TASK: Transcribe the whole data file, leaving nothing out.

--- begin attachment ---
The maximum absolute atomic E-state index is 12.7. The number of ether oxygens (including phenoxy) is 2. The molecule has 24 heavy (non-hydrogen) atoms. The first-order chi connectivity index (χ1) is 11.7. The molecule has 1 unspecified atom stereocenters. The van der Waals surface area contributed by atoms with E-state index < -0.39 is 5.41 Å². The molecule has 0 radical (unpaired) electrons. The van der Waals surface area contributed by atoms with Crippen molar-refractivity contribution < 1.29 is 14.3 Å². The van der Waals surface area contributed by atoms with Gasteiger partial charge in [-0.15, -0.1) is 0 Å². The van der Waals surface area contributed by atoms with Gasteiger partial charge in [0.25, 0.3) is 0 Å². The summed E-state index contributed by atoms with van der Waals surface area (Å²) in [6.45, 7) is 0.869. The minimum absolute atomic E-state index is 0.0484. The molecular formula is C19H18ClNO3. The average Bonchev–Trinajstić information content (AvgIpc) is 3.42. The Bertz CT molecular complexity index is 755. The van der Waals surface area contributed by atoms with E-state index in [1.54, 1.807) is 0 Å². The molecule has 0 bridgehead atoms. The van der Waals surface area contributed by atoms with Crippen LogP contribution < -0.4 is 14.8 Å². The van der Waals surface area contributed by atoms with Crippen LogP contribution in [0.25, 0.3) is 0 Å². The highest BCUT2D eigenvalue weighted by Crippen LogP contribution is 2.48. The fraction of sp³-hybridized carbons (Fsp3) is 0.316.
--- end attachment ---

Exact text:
The maximum absolute atomic E-state index is 12.7. The number of ether oxygens (including phenoxy) is 2. The molecule has 24 heavy (non-hydrogen) atoms. The first-order chi connectivity index (χ1) is 11.7. The molecule has 1 unspecified atom stereocenters. The van der Waals surface area contributed by atoms with E-state index < -0.39 is 5.41 Å². The molecule has 0 radical (unpaired) electrons. The van der Waals surface area contributed by atoms with Crippen molar-refractivity contribution < 1.29 is 14.3 Å². The van der Waals surface area contributed by atoms with Gasteiger partial charge in [-0.15, -0.1) is 0 Å². The van der Waals surface area contributed by atoms with Gasteiger partial charge in [0.25, 0.3) is 0 Å². The summed E-state index contributed by atoms with van der Waals surface area (Å²) in [6.45, 7) is 0.869. The minimum absolute atomic E-state index is 0.0484. The molecular formula is C19H18ClNO3. The average Bonchev–Trinajstić information content (AvgIpc) is 3.42. The Bertz CT molecular complexity index is 755. The van der Waals surface area contributed by atoms with E-state index in [1.54, 1.807) is 0 Å². The molecule has 0 bridgehead atoms. The van der Waals surface area contributed by atoms with Crippen LogP contribution < -0.4 is 14.8 Å². The van der Waals surface area contributed by atoms with Crippen LogP contribution in [0.25, 0.3) is 0 Å². The highest BCUT2D eigenvalue weighted by Crippen LogP contribution is 2.48. The fraction of sp³-hybridized carbons (Fsp3) is 0.316.